Photo courtesy TRex Arms.

I know appendix carry enjoys increasing popularity among a lot of people including a good number of younger shooters. It also seems to be the choice of many keyboard commandos who want to be just like their heroes in the gun community. To say nothing of the folks who think they can buy skills in a bubble-pack on aisle three of their local Cabela’s or Academy Sports.

I wrote in 2016 about how I had fallen firmly into the “no fan” side of things when it comes to appendix carry (sometimes called AIWB – appendix inside the waistband).

Well, four long years have passed.  And nothing’s changed aside from me watching more people practice AIWB on ranges.

I still don’t like it for one reason: safety.

It is patently unsafe.  If you screw up your holstering, there’s a good chance you’ll die.

I’ll repeat that for those who speed-read past it the first time: if you mess up while holstering with appendix carry, you will be in serious trouble. At best, you’ll probably blow apart your reproductive parts. Just about as likely, you’re going poke one or more holes in your femoral artery. At that point, you’ll have the rest of your life to regret your carry method…which won’t be very long.

Courtesy T.Rex Arms

Granted, appendix carry offers good concealment and fast presentation. With a good rig and the right body type it can be every bit as comfortable as other carry options. But it won’t work with all body types.

If your skills are minimal or marginal, AIWB is a disaster waiting to happen. If you’re an appendix carry devotee, you can’t practice until you get it right. You better be practicing until you can’t get it wrong.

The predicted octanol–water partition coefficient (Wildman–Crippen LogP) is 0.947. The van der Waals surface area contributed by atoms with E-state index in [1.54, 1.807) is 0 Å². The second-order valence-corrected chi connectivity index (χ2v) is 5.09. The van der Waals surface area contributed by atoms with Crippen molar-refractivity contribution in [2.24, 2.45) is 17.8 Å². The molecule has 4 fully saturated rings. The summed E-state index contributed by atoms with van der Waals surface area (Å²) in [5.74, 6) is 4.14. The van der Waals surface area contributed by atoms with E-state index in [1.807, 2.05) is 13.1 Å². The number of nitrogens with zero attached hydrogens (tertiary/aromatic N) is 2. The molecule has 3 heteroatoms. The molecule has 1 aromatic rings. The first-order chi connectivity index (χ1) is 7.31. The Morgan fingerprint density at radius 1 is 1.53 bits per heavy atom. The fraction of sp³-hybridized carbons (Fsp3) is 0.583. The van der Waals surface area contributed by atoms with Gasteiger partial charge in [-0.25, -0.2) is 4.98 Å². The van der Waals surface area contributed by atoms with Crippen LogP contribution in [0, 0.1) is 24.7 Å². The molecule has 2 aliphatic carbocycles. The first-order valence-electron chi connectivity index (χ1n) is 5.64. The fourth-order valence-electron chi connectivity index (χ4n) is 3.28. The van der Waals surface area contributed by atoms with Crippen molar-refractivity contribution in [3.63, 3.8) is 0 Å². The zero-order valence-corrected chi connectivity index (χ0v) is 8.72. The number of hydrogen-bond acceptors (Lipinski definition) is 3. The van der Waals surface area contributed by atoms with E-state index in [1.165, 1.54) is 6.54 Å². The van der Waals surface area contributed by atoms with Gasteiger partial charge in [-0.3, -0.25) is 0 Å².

So you’re an appendix carry aficionado and you say that you’re confident in your reholstering skills, eh? Stuff happens, even to the best of us. Here’s an example of what can happen to even those with extensive training and experience.

A few years ago, a training school here in Illinois had an instructor development class. These instructors — all highly experienced trainers and shooters — had excellent gun handling skills. At the end of the day, they “gunned up” for a trip to a more gun-friendly state for dinner.

As they did their thing preparing to go out for some grub, one of the instructors discharged her firearm as she holstered into her AIWB rig. As I recall, she was talking with another person when her gun fired.

“Ah, [bleep]!  I shot myself,” she yelled. The state-of-the-art hollow-point entered her leg at about the crease at the hip and traveled downward.

These instructors knew more than just how to poke holes in paper. As a group, they had very good first aid training. Indeed some were former military and they had at least one tourniquet on her in less than half a minute.

EMTs responded quickly from a nearby station and got her to an ER most riki-tik, pumping fluids into her during the ambulance ride. She went right into surgery and then spent a week or more in intensive care, having ruptured her femoral in three places. She was extremely lucky to have survived.

My question to any appendix carrier (or anyone thinking about trying it): do you think you’re going to have some medically trained friends nearby to put a CAT tourniquet on you if you screw up your re-holstering? What if you’re out in the sticks at a range by yourself with spotty cellular service and little or no help available?

Courtesy T.Rex Arms 

“I’m cautious and skilled. I’m not worried about an accidental or negligent discharge,” you say.